After all these seasonal surges of COVID, I'm ready for a different kind of surge — a big wave of strings, brass, woodwinds and percussion to sweep away the long, dark winter of the pandemic with some exhilarating full-orchestra adrenaline bursts.
The Minnesota Orchestra obliged Friday evening. The seats of Minneapolis' Orchestra Hall may have been empty, but their enthusiasm and excitement was palpable during this live broadcast, available online at minnesotaorchestra.org.
After drawing on handfuls of musicians for chamber works through much of the winter, the orchestra gradually has grown in number over the course of its approximately biweekly concerts. And now we were up to the size of orchestra ideal for Mozart, or Igor Stravinsky entering his early 20th-century neoclassical period.
That was the music on the menu, and French conductor Fabien Gabel and the orchestra made a feast of it, a joyous celebration of spring refreshingly free of gravitas.
Not that the music lacked depth — far from it. Each work on the program bore engaging emotional layers, starting with the small-scale opener, "Shining Gate of Morpheus" by Jamaica-born, England-based composer Eleanor Alberga. It captivated immediately with a combination I wish more composers would use: French horn and string quartet.
It proved ideally dreamy for a piece inspired by the mythology of dreams. French horn soloist Ellen Dinwiddie Smith was excellent throughout, soothing the ear with sweet tones before flying off into get-up-and-go fanfares and erupting into urgent cries. The four string players from the orchestra proved ideal partners for her, eloquently evoking a varied mix of moods and resolving in a lovely dreamscape, Smith's horn seemingly serenading from a distant mountain.
Gabel's debut on the Orchestra Hall podium came on a suite from Stravinsky's ballet "Pulcinella," music that provided an epiphany for the composer in 1920, launching a period of drawing on old styles for inspiration. Although still not overly large, the orchestra produced a full, rich sound and a sense that the musicians are starting to hit their stride together.
Transporting solos came from the oboe of soon-to-retire John Snow, who cast a haunting spell on the ballet's Serenata and beguiled on the Gavotta. Erin Keefe's violin solos were equally compelling, and principal trumpet Manny Laureano sparked moments of melancholy and exuberance.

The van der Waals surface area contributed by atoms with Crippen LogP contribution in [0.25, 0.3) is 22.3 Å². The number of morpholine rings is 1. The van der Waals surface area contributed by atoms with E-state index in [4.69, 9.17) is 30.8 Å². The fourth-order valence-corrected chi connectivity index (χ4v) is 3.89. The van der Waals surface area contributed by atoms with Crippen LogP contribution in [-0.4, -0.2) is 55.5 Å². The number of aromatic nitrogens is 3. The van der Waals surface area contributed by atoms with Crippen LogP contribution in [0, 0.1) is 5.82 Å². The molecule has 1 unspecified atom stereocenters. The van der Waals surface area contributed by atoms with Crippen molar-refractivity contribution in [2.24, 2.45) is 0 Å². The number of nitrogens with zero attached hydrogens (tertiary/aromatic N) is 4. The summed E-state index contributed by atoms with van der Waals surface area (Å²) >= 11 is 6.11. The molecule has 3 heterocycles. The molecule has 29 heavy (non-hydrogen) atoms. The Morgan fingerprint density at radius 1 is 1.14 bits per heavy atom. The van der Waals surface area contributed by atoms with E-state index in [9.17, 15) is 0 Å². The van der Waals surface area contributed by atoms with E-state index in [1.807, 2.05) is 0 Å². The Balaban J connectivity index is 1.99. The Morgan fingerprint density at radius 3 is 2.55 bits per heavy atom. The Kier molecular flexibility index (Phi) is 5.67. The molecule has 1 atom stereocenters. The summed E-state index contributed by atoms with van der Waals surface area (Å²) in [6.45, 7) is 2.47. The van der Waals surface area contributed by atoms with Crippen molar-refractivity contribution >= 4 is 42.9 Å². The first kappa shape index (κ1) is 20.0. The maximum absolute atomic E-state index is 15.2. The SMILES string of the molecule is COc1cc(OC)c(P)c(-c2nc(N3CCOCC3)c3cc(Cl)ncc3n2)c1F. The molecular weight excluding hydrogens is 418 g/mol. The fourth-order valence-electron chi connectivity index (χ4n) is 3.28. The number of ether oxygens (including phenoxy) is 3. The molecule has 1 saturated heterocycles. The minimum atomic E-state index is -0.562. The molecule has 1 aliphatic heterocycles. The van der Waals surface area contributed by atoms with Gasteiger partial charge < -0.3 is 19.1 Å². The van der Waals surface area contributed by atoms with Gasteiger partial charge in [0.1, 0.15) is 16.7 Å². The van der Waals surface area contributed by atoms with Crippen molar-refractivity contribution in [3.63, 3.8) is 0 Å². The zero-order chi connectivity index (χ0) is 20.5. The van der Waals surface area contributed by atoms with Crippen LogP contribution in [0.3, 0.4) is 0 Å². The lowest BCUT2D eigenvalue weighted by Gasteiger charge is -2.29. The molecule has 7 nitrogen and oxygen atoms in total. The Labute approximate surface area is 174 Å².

In finishing the concert with one of Mozart's masterpieces, Symphony No. 39, the orchestra drove home what a difference a public health emergency and consequent shutdown can make in perceptions of a piece. If the orchestra had inserted this into a program — or "Pulcinella," for that matter — a few seasons ago, it would have been at risk of a perfunctory performance. This is music these players know extremely well.
But they made something passionate of the symphony, precise and explosive in all the right places, Gabel guiding mood shifts both smooth and swift. The slow movement was as contemplative and reverent as a prayer vigil, the minuet full of fine solos and delicious dynamic contrast. And the finale was as playful and sprightly as one could wish, a rollicking breakneck gallop.
Gabel came off as an old-school European conductor, leaning on convention in his gestures and interpretations. Had I been in the hall, maybe I would have sensed chemistry between him and the orchestra, but via computer (minnesotaorchestra.org) it felt more like a satisfying reunion with some familiar music that they'd perhaps forgotten how much they enjoyed playing.
Rob Hubbard is a freelance classical music critic. Reach him at firstname.lastname@example.org.
With: Conductor Fabien Gabel.
What: Music by Mozart, Eleanor Alberga and Igor Stravinsky.
Where: minnesotaorchestra.org cqbr